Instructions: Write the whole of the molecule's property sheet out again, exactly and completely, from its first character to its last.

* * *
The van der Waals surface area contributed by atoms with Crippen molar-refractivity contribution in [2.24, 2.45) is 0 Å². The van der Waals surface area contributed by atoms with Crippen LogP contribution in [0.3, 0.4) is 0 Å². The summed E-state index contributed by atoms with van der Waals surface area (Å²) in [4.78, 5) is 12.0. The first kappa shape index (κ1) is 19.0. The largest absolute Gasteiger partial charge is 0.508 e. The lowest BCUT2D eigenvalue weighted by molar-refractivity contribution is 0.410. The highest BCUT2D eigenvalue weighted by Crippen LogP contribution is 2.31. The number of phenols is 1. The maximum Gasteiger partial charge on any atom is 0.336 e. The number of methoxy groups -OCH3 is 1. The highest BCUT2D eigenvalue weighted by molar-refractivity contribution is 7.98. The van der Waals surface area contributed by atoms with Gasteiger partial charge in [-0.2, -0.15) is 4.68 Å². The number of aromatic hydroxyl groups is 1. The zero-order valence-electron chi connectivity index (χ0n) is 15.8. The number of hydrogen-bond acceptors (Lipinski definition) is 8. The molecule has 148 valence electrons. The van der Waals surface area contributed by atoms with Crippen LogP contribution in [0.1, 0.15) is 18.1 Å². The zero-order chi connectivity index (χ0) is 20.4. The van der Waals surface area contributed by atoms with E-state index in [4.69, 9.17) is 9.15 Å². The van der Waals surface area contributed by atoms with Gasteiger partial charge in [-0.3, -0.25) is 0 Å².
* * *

The van der Waals surface area contributed by atoms with Crippen molar-refractivity contribution in [2.24, 2.45) is 0 Å². The van der Waals surface area contributed by atoms with Crippen LogP contribution in [0.3, 0.4) is 0 Å². The summed E-state index contributed by atoms with van der Waals surface area (Å²) in [4.78, 5) is 12.0. The first kappa shape index (κ1) is 19.0. The largest absolute Gasteiger partial charge is 0.508 e. The lowest BCUT2D eigenvalue weighted by molar-refractivity contribution is 0.410. The highest BCUT2D eigenvalue weighted by Crippen LogP contribution is 2.31. The number of phenols is 1. The maximum Gasteiger partial charge on any atom is 0.336 e. The number of methoxy groups -OCH3 is 1. The highest BCUT2D eigenvalue weighted by molar-refractivity contribution is 7.98. The van der Waals surface area contributed by atoms with Gasteiger partial charge in [-0.2, -0.15) is 4.68 Å². The number of aromatic hydroxyl groups is 1. The zero-order valence-electron chi connectivity index (χ0n) is 15.8. The number of hydrogen-bond acceptors (Lipinski definition) is 8. The molecule has 148 valence electrons. The van der Waals surface area contributed by atoms with Crippen LogP contribution in [0.1, 0.15) is 18.1 Å². The zero-order chi connectivity index (χ0) is 20.4. The van der Waals surface area contributed by atoms with E-state index in [4.69, 9.17) is 9.15 Å². The van der Waals surface area contributed by atoms with Gasteiger partial charge in [-0.3, -0.25) is 0 Å².